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Christchurch City Council urged to take lead on beach dog problems

Author
NZ Herald ,
Publish Date
Tue, 22 Nov 2022, 8:49am
Residents’ groups are concerned about dogs not being kept under effective control on eastern beaches. Photo / Star News File
Residents’ groups are concerned about dogs not being kept under effective control on eastern beaches. Photo / Star News File

Christchurch City Council urged to take lead on beach dog problems

Author
NZ Herald ,
Publish Date
Tue, 22 Nov 2022, 8:49am

People are fed up with dog problems on beaches and are calling on Christchurch City Council to take the lead and solve them.

There have been seven complaints about dog attacks on other animals and five on people in the Greater New Brighton area between January 1 to October 31 this year.

Five of the 12 incidents happened on the beach and dunes at Southshore, New Brighton, North New Brighton and Waimairi Beach.

Residents’ groups are concerned about dogs not being kept under effective control on beaches. Photo / Star News File

Residents’ groups are concerned about dogs not being kept under effective control on beaches. Photo / Star News File

North Beach Residents’ Association co-chair Philip Ridge said there are now fears for the safety of young children.

Long-term New Brighton resident Brian Donovan agreed, citing an increase in unrestrained dogs on the beach.

He said the situation has worsened since Covid-19 “because when people were confined to their houses, New Brighton and the coastal areas were the destination points for them to get out and they often brought down their dogs”.

“But also ... with the population increases and more people living in the coastal area, there are more dogs. So the probability of issues like dogs being unrestrained on beaches increases.”

The city council has issued 762 infringement notices since January, 210 of which were to owners who failed to keep their dogs controlled or confined while 510 were for failure to register a dog.

Said Ridge: “There’s a communication gap as far as the city council is concerned and that’s what we’re trying to achieve.

“We believe it will be an important step towards addressing the dog control issues that we’re facing.”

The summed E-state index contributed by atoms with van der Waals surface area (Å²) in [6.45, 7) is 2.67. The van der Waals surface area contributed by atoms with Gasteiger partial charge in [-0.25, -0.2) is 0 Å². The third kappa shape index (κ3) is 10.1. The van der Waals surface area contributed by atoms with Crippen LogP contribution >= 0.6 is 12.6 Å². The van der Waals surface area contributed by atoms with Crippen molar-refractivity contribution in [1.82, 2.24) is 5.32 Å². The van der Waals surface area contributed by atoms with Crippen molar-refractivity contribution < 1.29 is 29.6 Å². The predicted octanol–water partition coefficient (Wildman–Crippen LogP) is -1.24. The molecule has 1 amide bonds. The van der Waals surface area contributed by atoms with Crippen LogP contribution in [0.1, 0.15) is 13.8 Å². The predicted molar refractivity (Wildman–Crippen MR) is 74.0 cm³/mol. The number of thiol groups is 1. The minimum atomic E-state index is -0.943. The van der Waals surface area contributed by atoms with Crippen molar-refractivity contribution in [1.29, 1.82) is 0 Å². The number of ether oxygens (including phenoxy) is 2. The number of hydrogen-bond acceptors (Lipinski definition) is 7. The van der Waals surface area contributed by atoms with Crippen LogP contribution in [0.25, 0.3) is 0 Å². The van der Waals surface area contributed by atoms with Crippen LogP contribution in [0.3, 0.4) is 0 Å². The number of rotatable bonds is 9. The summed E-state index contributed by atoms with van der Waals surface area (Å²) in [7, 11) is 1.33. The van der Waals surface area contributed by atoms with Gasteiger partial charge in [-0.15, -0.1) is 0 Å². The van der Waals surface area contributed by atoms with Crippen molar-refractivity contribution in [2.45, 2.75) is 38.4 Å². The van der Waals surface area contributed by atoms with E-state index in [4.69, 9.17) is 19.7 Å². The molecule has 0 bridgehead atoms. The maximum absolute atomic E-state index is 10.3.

Dog owners are failing to comply with the Dog Control Policy and Bylaw 2016 on beaches in the Greater New Brighton area, residents’ associations say.  Photo /  Google

Dog owners are failing to comply with the Dog Control Policy and Bylaw 2016 on beaches in the Greater New Brighton area, residents’ associations say. Photo / Google

At the latest meeting of the Waitai Coastal-Burwood-Linwood Community Board, Ridge asked members for their active support.

“What we’re simply asking from the board is you put us in touch with the senior staff [at the city council].

“Those who make decisions in terms of, for example, the website so those sort of issues can be addressed.

“It’s important to get the type of communications and message straight.

“And it needs to flow from the city council so you want consistency of messages.”

Dog owners are failing to comply with the Dog Control Policy and Bylaw 2016 on beaches in the Greater New Brighton area, residents’ associations say. Image: Google

The board requested city council staff provide advice on enforcement options for repeat offenders.

In September, a meeting between four residents’ associations - North Beach, Waimairi Beach, New Brighton and Southshore - plus the Avon-Heathcote Estuary Ihutai Trust and the city council’s animal services team was held to address the issue of dog owners not complying with the Dog Control Policy and Bylaw 2016.

Said Ridge: “Most people who own a dog, unfortunately, don’t train their dog well. It’s tough work.

“There’s the need for more education and messaging to ensure that dog owners are at least aware of their responsibilities.

“The city council’s website will show you how to read to your dog, how to adopt a dog, but there’s actually nothing that says what you need to do in order to own a dog in Christchurch.”

To find out about your responsibilities as a dog owner, he said people should check the city council’s website.

The bylaw section lays out obligations for dog owners, including removing faeces in public places and keeping dogs under effective control.

“But most people aren’t interested in reading bylaws, so it’s a bit silly,” Ridge said.

Efforts to enforce dog control policies and bylaws on the Greater New Brighton area by the four residents’ associations go back to April when they presented a joint submission to the community board.

The submission marked an increase in dog owners exercising their dogs at the beach with a “sizeable” minority failing to follow the regulations.

Actions, including a targeted media campaign educating dog owners of their obligations; park rangers carrying out animal management officer duties; more prominent signage at beaches; and more frequent patrols are proposed.

Responding to the submission in July, city council animal services manager, Lionel Bridger, said campaigns have been running throughout the year on Newsline and social media, and that “[it] is an ongoing programme of work”.

Daily patrols are undertaken across the city based on the number of complaints.

Bridger said the proposal to warrant park rangers to act as animal management officers is possible but could become “problematic fairly quickly and present considerable risk to the organisation”.

The response prompted residents’ associations to request the meeting with the animal services team in September, as the associations maintained the steps taken were insufficient to address the growing issue.

Starnews.co.nz

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